Sunday, 11 December 2011

Creativity is between minds

Today’s businesses are mostly based on knowledge. Therefore, production of knowledge and innovation is critical to any organisation. The success lies within organisation’s social assets - especially its capacity to learn and to be creative.

The world we live in is highly complex and unpredictable. We need platforms to communicate and to participate in organisational life in order to make sense of it and to expand the social learning capacity. Yet, the current tools are supporting rationalisation and stability rather than creativity and dynamic future building.

As described by Dess and Picken (2000):
”the traditional management tools and techniques are designed to ensure organisational stability, operational efficiency, and predictable performance. Formal planning processes, centralized decision-making, hierarchical organisation structures, standardized procedures, and numbers-oriented control systems are still the rule in most organisations. As important as these structures and processes are to organisational efficiency, they tend to limit flexibility and create impediments to innovation, creativity and change.”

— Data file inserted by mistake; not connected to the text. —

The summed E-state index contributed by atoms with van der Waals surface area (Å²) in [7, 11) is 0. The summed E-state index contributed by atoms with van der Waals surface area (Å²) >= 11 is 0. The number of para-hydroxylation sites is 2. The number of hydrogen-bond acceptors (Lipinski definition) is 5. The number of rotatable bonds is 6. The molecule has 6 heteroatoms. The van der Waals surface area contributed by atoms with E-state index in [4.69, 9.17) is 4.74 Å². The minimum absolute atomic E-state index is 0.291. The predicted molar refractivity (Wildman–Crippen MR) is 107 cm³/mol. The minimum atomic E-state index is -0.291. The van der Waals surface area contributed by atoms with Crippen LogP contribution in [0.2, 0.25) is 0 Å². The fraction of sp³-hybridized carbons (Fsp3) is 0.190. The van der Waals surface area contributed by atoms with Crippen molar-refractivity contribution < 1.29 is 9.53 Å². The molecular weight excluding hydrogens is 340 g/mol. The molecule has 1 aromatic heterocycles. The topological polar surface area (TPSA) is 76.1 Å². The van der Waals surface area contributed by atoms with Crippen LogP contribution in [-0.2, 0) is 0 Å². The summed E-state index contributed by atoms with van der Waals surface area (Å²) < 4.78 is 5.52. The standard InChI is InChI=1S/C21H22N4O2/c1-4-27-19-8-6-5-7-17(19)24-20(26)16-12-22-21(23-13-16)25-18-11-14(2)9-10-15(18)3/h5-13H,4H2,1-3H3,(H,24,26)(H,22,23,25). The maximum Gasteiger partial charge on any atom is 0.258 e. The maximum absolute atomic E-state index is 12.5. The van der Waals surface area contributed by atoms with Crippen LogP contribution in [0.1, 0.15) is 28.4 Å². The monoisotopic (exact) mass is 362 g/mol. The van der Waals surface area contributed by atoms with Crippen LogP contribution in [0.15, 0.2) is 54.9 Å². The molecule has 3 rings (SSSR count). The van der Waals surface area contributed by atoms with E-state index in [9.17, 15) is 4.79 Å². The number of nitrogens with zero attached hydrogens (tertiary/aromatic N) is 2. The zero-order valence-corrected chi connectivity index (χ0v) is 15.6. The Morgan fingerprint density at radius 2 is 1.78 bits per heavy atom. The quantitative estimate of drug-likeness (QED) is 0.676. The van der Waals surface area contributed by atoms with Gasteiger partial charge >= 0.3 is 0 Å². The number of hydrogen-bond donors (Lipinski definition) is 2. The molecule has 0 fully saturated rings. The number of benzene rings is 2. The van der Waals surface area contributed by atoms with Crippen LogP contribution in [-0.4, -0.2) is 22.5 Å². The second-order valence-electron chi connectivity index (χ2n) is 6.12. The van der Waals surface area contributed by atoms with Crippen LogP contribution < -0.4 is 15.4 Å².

Hereby, the greatest task for leaders is to ”loosen up” the organisation, to create conditions for people to unlock their potentials and to flourish. The potential is there, the question is how to cultivate it so that it becomes creativity? How to enable spaces for collaboration that allows playfulness, testing ideas, exploring and imagining alternative futures and most importantly - multivoiced participation?

Alf Rehn (2010) points out that creativity and innovations are not based on individual efforts but on collective thinking and knowledge processes. "Creativity is not born in one mind but is developed between minds." This also highlights that organisations don’t become creative ones by hiring the most talented and creative individuals. The point is that successful and creative organisations are good at combining the knowledge of individuals into greater whole. And this requires new ways to organise multi-level communication and participation in the organisations.

What can be learned from this is that the so called soft side issues is the most hard core business after all.  


References:

Dess, G.G. & Picken, J.C. 2000. Changing roles:Leadership in the 21st century. Organizational dynamics, 28, 18-34.

Rehn, A. 2010. Dangerous ideas. When provocative thinking becomes your most valuable asset. 

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